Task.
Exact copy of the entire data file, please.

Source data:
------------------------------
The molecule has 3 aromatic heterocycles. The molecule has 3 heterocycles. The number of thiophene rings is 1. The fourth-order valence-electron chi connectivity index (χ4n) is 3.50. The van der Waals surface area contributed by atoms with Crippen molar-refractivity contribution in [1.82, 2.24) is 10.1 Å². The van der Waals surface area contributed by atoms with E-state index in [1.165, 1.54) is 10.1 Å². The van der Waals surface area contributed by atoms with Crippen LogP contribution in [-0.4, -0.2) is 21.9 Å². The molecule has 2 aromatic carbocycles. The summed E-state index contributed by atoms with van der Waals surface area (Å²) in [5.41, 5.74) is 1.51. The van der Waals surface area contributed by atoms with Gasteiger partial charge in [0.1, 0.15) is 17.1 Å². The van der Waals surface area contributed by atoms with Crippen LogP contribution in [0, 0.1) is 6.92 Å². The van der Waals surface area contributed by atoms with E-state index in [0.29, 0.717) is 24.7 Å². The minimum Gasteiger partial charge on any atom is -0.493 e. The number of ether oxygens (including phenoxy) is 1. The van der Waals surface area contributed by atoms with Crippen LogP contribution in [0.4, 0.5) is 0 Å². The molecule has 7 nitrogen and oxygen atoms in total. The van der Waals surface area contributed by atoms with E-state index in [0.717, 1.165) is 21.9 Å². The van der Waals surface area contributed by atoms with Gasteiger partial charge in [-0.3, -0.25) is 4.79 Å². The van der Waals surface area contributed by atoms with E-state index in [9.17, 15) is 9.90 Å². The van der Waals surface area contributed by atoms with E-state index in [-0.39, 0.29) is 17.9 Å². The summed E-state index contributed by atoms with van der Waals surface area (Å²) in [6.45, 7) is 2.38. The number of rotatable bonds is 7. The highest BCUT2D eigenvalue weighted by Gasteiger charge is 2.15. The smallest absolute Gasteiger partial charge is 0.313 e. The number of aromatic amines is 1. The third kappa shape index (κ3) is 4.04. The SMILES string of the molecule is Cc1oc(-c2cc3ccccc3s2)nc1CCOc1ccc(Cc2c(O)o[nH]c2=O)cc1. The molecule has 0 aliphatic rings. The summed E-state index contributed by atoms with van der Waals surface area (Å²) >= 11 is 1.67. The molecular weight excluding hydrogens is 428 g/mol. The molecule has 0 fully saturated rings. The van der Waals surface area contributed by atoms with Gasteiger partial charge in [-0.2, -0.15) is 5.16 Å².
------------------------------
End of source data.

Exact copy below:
The molecule has 3 aromatic heterocycles. The molecule has 3 heterocycles. The number of thiophene rings is 1. The fourth-order valence-electron chi connectivity index (χ4n) is 3.50. The van der Waals surface area contributed by atoms with Crippen molar-refractivity contribution in [1.82, 2.24) is 10.1 Å². The van der Waals surface area contributed by atoms with E-state index in [1.165, 1.54) is 10.1 Å². The van der Waals surface area contributed by atoms with Crippen LogP contribution in [-0.4, -0.2) is 21.9 Å². The molecule has 2 aromatic carbocycles. The summed E-state index contributed by atoms with van der Waals surface area (Å²) in [5.41, 5.74) is 1.51. The van der Waals surface area contributed by atoms with Gasteiger partial charge in [0.1, 0.15) is 17.1 Å². The van der Waals surface area contributed by atoms with Crippen LogP contribution in [0, 0.1) is 6.92 Å². The van der Waals surface area contributed by atoms with E-state index in [0.29, 0.717) is 24.7 Å². The minimum Gasteiger partial charge on any atom is -0.493 e. The number of ether oxygens (including phenoxy) is 1. The van der Waals surface area contributed by atoms with Crippen LogP contribution in [0.4, 0.5) is 0 Å². The molecule has 7 nitrogen and oxygen atoms in total. The van der Waals surface area contributed by atoms with E-state index in [0.717, 1.165) is 21.9 Å². The van der Waals surface area contributed by atoms with Gasteiger partial charge in [-0.3, -0.25) is 4.79 Å². The van der Waals surface area contributed by atoms with E-state index in [9.17, 15) is 9.90 Å². The van der Waals surface area contributed by atoms with E-state index in [-0.39, 0.29) is 17.9 Å². The summed E-state index contributed by atoms with van der Waals surface area (Å²) in [6.45, 7) is 2.38. The number of rotatable bonds is 7. The highest BCUT2D eigenvalue weighted by Gasteiger charge is 2.15. The smallest absolute Gasteiger partial charge is 0.313 e. The number of aromatic amines is 1. The third kappa shape index (κ3) is 4.04. The SMILES string of the molecule is Cc1oc(-c2cc3ccccc3s2)nc1CCOc1ccc(Cc2c(O)o[nH]c2=O)cc1. The molecule has 0 aliphatic rings. The summed E-state index contributed by atoms with van der Waals surface area (Å²) >= 11 is 1.67. The molecular weight excluding hydrogens is 428 g/mol. The molecule has 0 fully saturated rings. The van der Waals surface area contributed by atoms with Gasteiger partial charge in [-0.2, -0.15) is 5.16 Å².